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Europe, explained

The Iron Lady is gone, but Thatcherism is alive and well

Commentary: Her influence lives on in the spread of austerity in UK and Europe.
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A portrait of former British prime minister Margaret Thatcher hangs on the wall at the Conservative Party headquarters in Finchley in north London on April 10, 2013. British lawmakers interrupted their holidays for a special session of parliament on April 10 to pay tribute to Margaret Thatcher, who died on April 8 at the age of 87 after suffering a stroke. (Andrew Cowie/AFP/Getty Images)
The reason Margaret Thatcher’s death continues to divide opinions and arouse strong emotional reactions has to do more with the controversial legacy of her policies in the current economic environment, than with her personal history and individual qualities.

EU enlargement: the real answer to ethnic tensions in the Balkans

Commentary: Albanian PM sees this as a key to peace, stability and security for Albania.
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Albanian Prime Minister Sali Berisha arrives at the EU Headquarters for a European People's Party (EPP) enlarged summit on Dec. 13, 2012 in Brussels. (John Thys/AFP/Getty Images)
TIRANA, Albania - Five countries in the Balkans, including Albania and neighboring nations, are at various steps along the path to full membership in the European Union. Recent headlines – and our region’s history – serve as reminders why it is so important that all five nations join the EU, not only for our own economic futures, but also for the peace and stability of our region, our continent and the entire world.

The OECD claimed today that Britain is back in recession. The Paris-based NGO's figures run at slight variance to those of British-based economic statistics compilers … but not by much. Even if the OECD's figures are slightly off, nearly 18 months of zero growth feels to British consumers and businessmen like a double-dip recession.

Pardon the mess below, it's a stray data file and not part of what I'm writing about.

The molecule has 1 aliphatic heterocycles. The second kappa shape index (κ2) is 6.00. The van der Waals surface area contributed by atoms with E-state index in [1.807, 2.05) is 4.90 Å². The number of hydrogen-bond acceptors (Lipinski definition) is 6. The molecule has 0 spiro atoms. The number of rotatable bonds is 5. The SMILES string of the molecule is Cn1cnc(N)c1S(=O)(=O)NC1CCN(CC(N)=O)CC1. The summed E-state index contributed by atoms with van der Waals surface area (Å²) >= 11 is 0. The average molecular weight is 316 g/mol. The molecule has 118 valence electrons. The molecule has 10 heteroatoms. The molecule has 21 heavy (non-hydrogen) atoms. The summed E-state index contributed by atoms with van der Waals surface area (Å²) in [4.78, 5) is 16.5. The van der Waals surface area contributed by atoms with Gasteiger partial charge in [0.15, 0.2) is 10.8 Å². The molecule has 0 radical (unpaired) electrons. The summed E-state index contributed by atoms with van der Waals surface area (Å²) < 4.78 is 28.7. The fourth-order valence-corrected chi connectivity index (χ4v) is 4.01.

The question is: at what point does the Conservative-led coalition own this economy?


In a world going through an epochal transition to something no-one can foresee, the news is frequently grim and it is easy for a foreign correspondent to become permanently cynical writing about all that is going wrong. 

Susan Boyle, doesn't appear in the bio-musical of her life, but she does sing the encore. (Bethany Clarke/AFP/Getty Images)

Susan Boyle, the Simon Cowell discovery with the big voice and compelling back story, is now the subject of a bio-musical.


Some unexpected positive news for euro zone and some expected negative news, as well, today.

The OECD has broken ranks with the IMF and the European Commission and predicted that the euro zone economy will avoid recession and grow a fraction this year, reports the FT.

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The Water of Life - a joy and a big business - is celebrated today globally (Jeff J Mitchell/AFP/Getty Images)

There are worse ways to pass the time then celebrating the water of life. (Uisge beatha means "water of life"in Gaelic and is the origin of the word whisky - or whiskey as they spell it in Ireland, Kentucky and Lynchburg, Tennessee.)

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Amnesty International campaigns globally to bring an end to capital punishment. (LAURENT FIEVET/AFP/Getty Images)

Among the invaluable activities of Amnesty International is the compilation of an annual report on capital punishment. The 2011 edition was published today and it makes for interesting reading.

The bad news: there was a more than 10 percent increase in the number of judicial killings worldwide. In 2011, 676 executions took place as opposed to 527 in 2010.

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German Chancellor Angela Merkel, for many in Greece nothing she says or does will ever be right. (JOHN MACDOUGALL/Getty Images)

Nothing German Chancellor Angela Merkel says or does will ever satisfy some Greek politicians and their constituents. In a BBC interview today Merkel says, "We have taken the decision to be in a currency union. This is not only a monetary decision, it is a political one. It would be catastrophic if we were to say to one of those who have decided to be with us: 'We no longer want you'."


The Guardian's Larry Elliott is as sharp a newspaper economic commentator as there is who hasn't won the Nobel Prize.

This thought provoking essay is in today's paper. Elliott notes that people are too focused on when to raise interest rates as the U.S. economy staggers back to its feet and slogs forward in the Great Stagnation.